Elmeer K.,Biotechnology Center
Genetics and molecular research : GMR | Year: 2012
The massive destruction and deterioration of the habitat of Oryx leucoryx and illegal hunting have decimated Oryx populations significantly, and now these animals are almost extinct in the wild. Molecular analyses can significantly contribute to captive breeding and reintroduction strategies for the conservation of this endangered animal. A representative 32 identical sequences used for species identification through BOLD and GenBank/NCBI showed maximum homology 96.06% with O. dammah, which is a species of Oryx from Northern Africa, the next closest species 94.33% was O. gazella, the African antelope. DNA barcode sequences of the mitochondrial cytochrome C oxidase (COI) gene were determined for O. leucoryx; identification through BOLD could only recognize the genus correctly, whereas the species could not be identified. This was due to a lack of sequence data for O. leucoryx on BOLD. Similarly, BLAST analysis of the NCBI data base also revealed no COI sequence data for the genus Oryx.
Loaiza R.,University of Michigan |
Powers P.P.,Biotechnology Center |
Noujaim S.,University of Michigan |
Ackerman M.J.,University of Wisconsin - Madison |
And 3 more authors.
Circulation Research | Year: 2013
Rationale: Most cardiac ryanodine receptor (RyR2) mutations associated with catecholaminergic polymorphic ventricular tachycardia (CPVT) are postulated to cause a distinctive form of Ca release dysfunction. Considering the spread distribution of CPVT mutations, we hypothesized that dysfunctional heterogeneity also was feasible. Objective: To determine the molecular and cellular mechanisms by which a novel RyR2-V2475F mutation associated with CPVT in humans triggers Ca-dependent arrhythmias in whole hearts and intact mice. Methods and Results: Recombinant channels harboring CPVT-linked RyR2 mutations were functionally characterized using tritiated ryanodine binding and single-channel recordings. Homologous recombination was used to generate a knock-in mouse bearing the RyR2-V2475F mutation. Ventricular myocytes from mice heterozygous for the mutation (RyR2-V2475F) and their wild-type littermates were Ca-imaged by confocal microscopy under conditions that mimic stress. The propensity of wild-type and RyR2-V2475F mice to have development of arrhythmias was tested at the whole heart level and in intact animals. Recombinant RyR2-V2475F channels displayed increased cytosolic Ca activation, abnormal protein kinase A phosphorylation, and increased activation by luminal Ca. The RyR2-V2475F mutation appears embryonic-lethal in homozygous mice, but heterozygous mice have no alterations at baseline. Spontaneous Ca release events were more frequent and had shorter latency in isoproterenol-stimulated cardiomyocytes from RyR2-V2475F hearts, but their threshold was unchanged with respect to wild-type. Adrenergically triggered tachyarrhythmias were more frequent in RyR2-V2475F mice. Conclusions: The mutation RyR2-V2475F is phenotypically strong among other CPVT mutations and produces heterogeneous mechanisms of RyR2 dysfunction. In living mice, this mutation appears too severe to be harbored in all RyR2 channels but remains undetected under basal conditions if expressed at relatively low levels. β-adrenergic stimulation breaks the delicate Ca equilibrium of RyR2-V2475F hearts and triggers life-threatening arrhythmias. © 2012 American Heart Association, Inc.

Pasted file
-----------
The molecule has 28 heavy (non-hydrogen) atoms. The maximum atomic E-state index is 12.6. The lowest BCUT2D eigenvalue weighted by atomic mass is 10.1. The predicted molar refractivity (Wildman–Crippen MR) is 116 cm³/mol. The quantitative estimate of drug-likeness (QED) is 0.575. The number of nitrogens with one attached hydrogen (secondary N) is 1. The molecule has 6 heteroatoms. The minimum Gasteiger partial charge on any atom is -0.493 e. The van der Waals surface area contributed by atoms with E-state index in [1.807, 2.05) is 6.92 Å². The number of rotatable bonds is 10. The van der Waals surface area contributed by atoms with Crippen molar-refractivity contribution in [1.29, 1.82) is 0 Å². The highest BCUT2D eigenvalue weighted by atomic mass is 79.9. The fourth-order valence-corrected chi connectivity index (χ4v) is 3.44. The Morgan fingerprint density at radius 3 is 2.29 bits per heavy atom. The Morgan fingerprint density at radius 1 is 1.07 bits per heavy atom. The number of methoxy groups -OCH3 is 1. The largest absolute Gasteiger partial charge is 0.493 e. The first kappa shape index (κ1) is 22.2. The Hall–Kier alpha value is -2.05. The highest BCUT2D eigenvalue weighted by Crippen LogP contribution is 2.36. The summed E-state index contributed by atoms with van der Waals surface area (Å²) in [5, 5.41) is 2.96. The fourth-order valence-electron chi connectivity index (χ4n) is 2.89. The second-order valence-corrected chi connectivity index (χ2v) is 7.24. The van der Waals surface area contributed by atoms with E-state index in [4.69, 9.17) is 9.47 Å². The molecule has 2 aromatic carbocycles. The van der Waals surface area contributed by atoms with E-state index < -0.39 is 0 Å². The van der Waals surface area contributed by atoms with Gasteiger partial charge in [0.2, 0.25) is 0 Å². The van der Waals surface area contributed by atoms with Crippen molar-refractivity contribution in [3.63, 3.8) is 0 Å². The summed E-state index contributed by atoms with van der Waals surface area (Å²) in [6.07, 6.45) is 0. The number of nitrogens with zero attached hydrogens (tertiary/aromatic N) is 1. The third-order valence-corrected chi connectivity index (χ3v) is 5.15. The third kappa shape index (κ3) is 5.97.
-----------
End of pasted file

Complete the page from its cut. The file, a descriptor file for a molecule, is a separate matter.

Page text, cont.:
Canton M.,University of Padua |
Menazza S.,University of Padua |
Sheeran F.L.,Monash University |
Polverino De Laureto P.,Biotechnology Center |
And 2 more authors.
Journal of the American College of Cardiology | Year: 2011